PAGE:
Form of phytosterols and food matrix in which they are incorporated modulate their incorporation into mixed micelles and impact cholesterol micellarization

Mol Nutr Food Res. 2016 Apr;60(4):749-59. doi: 10.1002/mnfr.201500586. Epub 2016 Feb 11.


Scope: The ability of different plant sterols/stanols (PS) mixtures, which differed in the degree of B-ring saturation and aliphatic side chain structure and saturation, to reduce cholesterol (CH) micellarization was explored.

Methods and results: Experiments were performed using an in vitro digestion model, synthetic mixed micelles, and pure porcine pancreatic lipases. Sterols were measured by GC-FID. The ability of PS to reduce CH micellarization was dependent on the form of PS and on the type of delivery matrix (low-fat yogurt or olive oil). Long-chain PS esters delivered in the yogurt matrix, and medium chain PS esters delivered in olive oil provided the greatest reduction in CH micellarization. In yogurt, the ability to impair CH micellarization was inversely related (rho = -0.41, p < 0.0005) to PS melting point. In olive oil, the more hydrophobic PS mixtures, i.e. those rich in long-chain PS esters, had the lower ability to impair CH micellarization.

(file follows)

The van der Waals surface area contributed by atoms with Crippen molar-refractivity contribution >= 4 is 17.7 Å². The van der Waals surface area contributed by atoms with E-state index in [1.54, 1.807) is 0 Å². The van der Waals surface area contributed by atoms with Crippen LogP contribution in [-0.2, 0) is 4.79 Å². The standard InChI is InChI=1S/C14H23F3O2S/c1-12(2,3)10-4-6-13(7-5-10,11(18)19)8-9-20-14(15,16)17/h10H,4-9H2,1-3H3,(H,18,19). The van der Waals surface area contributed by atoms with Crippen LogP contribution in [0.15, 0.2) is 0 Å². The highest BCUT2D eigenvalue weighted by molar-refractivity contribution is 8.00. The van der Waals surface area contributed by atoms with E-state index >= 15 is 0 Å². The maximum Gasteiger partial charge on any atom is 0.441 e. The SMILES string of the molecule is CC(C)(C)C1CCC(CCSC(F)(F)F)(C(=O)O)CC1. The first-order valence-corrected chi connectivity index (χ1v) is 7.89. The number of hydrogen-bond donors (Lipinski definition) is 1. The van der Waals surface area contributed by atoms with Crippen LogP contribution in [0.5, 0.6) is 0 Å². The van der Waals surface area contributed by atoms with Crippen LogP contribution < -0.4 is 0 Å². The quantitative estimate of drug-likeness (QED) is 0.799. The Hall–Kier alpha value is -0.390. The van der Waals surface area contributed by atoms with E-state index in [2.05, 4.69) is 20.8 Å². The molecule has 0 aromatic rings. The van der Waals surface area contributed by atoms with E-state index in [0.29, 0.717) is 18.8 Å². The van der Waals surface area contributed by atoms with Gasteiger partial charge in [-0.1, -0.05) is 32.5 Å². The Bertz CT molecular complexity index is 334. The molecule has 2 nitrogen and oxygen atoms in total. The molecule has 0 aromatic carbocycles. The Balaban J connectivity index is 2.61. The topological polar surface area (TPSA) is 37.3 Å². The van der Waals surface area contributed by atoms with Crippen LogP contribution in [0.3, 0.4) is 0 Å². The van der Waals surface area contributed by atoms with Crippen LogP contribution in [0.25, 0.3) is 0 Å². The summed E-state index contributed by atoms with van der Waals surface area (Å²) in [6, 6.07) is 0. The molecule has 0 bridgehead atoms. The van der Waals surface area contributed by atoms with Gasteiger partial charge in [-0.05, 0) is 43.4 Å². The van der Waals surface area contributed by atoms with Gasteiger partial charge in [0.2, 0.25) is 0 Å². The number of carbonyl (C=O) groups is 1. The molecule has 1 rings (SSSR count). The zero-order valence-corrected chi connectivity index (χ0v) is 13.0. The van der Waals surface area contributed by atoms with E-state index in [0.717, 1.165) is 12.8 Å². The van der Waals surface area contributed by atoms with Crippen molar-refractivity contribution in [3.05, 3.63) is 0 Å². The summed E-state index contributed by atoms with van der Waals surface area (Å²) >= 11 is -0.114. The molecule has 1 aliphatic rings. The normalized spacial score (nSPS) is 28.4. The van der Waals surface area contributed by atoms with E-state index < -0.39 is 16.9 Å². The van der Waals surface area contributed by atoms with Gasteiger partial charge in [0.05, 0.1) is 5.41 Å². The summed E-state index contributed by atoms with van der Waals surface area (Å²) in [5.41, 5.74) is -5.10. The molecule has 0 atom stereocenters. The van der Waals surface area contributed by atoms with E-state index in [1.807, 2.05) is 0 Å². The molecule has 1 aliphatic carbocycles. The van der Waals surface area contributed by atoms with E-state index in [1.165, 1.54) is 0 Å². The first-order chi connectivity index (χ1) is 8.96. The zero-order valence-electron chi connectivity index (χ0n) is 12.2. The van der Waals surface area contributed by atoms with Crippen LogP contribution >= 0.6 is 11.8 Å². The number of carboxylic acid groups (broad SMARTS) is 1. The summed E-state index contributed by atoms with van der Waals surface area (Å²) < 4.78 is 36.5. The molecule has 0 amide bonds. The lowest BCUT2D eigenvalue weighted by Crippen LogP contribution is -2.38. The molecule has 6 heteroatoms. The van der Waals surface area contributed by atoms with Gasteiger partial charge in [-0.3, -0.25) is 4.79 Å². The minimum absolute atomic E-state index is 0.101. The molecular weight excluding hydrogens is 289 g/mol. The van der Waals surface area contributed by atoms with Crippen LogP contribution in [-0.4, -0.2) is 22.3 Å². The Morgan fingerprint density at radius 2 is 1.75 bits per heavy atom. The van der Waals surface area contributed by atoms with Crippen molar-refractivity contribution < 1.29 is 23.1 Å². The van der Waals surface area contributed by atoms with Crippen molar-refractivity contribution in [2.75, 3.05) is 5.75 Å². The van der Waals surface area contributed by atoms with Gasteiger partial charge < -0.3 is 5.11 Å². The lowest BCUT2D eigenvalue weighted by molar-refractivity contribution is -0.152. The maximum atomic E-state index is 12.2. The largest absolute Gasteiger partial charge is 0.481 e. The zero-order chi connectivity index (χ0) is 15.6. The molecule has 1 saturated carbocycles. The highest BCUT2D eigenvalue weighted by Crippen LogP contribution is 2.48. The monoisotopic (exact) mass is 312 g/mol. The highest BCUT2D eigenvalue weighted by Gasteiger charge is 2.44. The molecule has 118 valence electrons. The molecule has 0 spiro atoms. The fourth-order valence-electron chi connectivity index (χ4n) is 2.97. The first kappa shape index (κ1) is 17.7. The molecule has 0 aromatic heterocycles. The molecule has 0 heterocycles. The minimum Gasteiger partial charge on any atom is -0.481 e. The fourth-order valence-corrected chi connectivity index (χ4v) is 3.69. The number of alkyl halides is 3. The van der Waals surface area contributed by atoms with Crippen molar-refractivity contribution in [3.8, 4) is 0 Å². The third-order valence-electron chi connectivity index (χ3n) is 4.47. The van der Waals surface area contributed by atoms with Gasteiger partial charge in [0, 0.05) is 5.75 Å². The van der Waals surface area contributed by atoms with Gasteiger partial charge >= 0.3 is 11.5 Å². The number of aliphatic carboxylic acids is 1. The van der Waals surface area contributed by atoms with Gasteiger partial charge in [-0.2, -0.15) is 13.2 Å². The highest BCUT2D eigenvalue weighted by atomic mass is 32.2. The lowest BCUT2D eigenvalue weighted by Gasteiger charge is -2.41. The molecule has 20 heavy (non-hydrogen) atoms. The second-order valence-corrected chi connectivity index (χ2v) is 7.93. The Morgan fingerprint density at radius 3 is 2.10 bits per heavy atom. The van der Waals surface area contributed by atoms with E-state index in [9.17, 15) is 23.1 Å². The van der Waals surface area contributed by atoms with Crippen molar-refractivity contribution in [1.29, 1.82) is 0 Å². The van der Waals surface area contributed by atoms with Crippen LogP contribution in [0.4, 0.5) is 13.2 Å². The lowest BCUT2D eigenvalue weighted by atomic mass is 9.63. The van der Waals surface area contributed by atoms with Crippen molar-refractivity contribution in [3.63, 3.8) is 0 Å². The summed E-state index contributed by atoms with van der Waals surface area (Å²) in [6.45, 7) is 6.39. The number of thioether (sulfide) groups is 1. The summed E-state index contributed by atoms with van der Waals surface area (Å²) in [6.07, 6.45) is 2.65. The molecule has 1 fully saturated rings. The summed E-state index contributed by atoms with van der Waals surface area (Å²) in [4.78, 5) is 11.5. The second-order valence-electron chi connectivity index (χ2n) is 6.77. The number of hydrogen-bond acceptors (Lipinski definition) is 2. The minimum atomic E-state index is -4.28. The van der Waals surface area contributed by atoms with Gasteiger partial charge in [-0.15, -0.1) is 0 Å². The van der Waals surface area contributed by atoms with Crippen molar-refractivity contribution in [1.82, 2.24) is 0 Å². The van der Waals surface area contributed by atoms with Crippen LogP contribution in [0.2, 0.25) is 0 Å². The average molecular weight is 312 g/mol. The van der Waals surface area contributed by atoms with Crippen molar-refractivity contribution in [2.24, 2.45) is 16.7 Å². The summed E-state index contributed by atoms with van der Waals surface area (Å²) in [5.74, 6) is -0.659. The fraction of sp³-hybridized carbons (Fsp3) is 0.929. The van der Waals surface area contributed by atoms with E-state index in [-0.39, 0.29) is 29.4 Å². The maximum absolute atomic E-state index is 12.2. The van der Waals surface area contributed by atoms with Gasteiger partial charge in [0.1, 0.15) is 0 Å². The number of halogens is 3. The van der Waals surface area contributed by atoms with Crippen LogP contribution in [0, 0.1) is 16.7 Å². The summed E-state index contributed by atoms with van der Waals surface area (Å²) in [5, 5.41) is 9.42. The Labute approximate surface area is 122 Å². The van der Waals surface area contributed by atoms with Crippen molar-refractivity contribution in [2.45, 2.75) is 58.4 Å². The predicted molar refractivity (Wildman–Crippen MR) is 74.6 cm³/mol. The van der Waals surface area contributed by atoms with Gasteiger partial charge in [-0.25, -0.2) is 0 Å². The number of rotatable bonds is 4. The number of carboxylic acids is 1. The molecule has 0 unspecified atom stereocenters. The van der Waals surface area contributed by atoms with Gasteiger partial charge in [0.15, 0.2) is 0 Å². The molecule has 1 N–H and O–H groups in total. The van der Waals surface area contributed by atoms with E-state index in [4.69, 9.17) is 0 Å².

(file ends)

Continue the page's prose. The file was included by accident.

Conclusions: Different forms of PS have a different ability to impair CH micellarization. This ability depends on the transfer efficiency of PS from the food matrix to the micelle, which in turn depends on the melting point and the hydrophobicity of PS and on the delivery food matrix.

Keywords: Carboxyl ester hydrolase; Medium chain phytosteryl esters; Olive oil; Phytostanols; Yogurt.

Publication types

  • Research Support, Non-U.S. Gov't

MeSH terms

  • Animals
  • Cholesterol / chemistry*
  • Digestion / physiology
  • Food*
  • Hydrolysis
  • Lipase / chemistry
  • Lipase / metabolism
  • Micelles*
  • Pancreas / enzymology
  • Phytosterols / chemistry*
  • Phytosterols / pharmacokinetics
  • Swine
  • Yogurt


  • Micelles
  • Phytosterols
  • Cholesterol
  • Lipase